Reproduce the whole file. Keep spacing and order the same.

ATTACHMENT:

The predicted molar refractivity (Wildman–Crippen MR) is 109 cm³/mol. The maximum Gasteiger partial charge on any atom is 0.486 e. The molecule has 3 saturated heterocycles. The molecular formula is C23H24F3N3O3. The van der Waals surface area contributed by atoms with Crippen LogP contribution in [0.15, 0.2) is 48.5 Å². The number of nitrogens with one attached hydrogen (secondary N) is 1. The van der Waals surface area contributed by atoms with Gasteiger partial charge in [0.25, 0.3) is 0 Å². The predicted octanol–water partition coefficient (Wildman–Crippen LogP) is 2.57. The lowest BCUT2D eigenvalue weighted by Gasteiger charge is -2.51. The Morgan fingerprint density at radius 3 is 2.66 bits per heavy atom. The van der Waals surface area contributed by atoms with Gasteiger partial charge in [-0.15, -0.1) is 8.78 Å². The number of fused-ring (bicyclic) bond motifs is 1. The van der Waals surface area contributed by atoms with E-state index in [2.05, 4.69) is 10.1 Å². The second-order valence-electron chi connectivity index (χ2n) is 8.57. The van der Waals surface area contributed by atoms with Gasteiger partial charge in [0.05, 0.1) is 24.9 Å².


The predicted molar refractivity (Wildman–Crippen MR) is 109 cm³/mol. The maximum Gasteiger partial charge on any atom is 0.486 e. The molecule has 3 saturated heterocycles. The molecular formula is C23H24F3N3O3. The van der Waals surface area contributed by atoms with Crippen LogP contribution in [0.15, 0.2) is 48.5 Å². The number of nitrogens with one attached hydrogen (secondary N) is 1. The van der Waals surface area contributed by atoms with Gasteiger partial charge in [0.25, 0.3) is 0 Å². The predicted octanol–water partition coefficient (Wildman–Crippen LogP) is 2.57. The lowest BCUT2D eigenvalue weighted by Gasteiger charge is -2.51. The Morgan fingerprint density at radius 3 is 2.66 bits per heavy atom. The van der Waals surface area contributed by atoms with Gasteiger partial charge in [-0.15, -0.1) is 8.78 Å². The number of fused-ring (bicyclic) bond motifs is 1. The van der Waals surface area contributed by atoms with E-state index in [2.05, 4.69) is 10.1 Å². The second-order valence-electron chi connectivity index (χ2n) is 8.57. The van der Waals surface area contributed by atoms with Gasteiger partial charge in [0.05, 0.1) is 24.9 Å².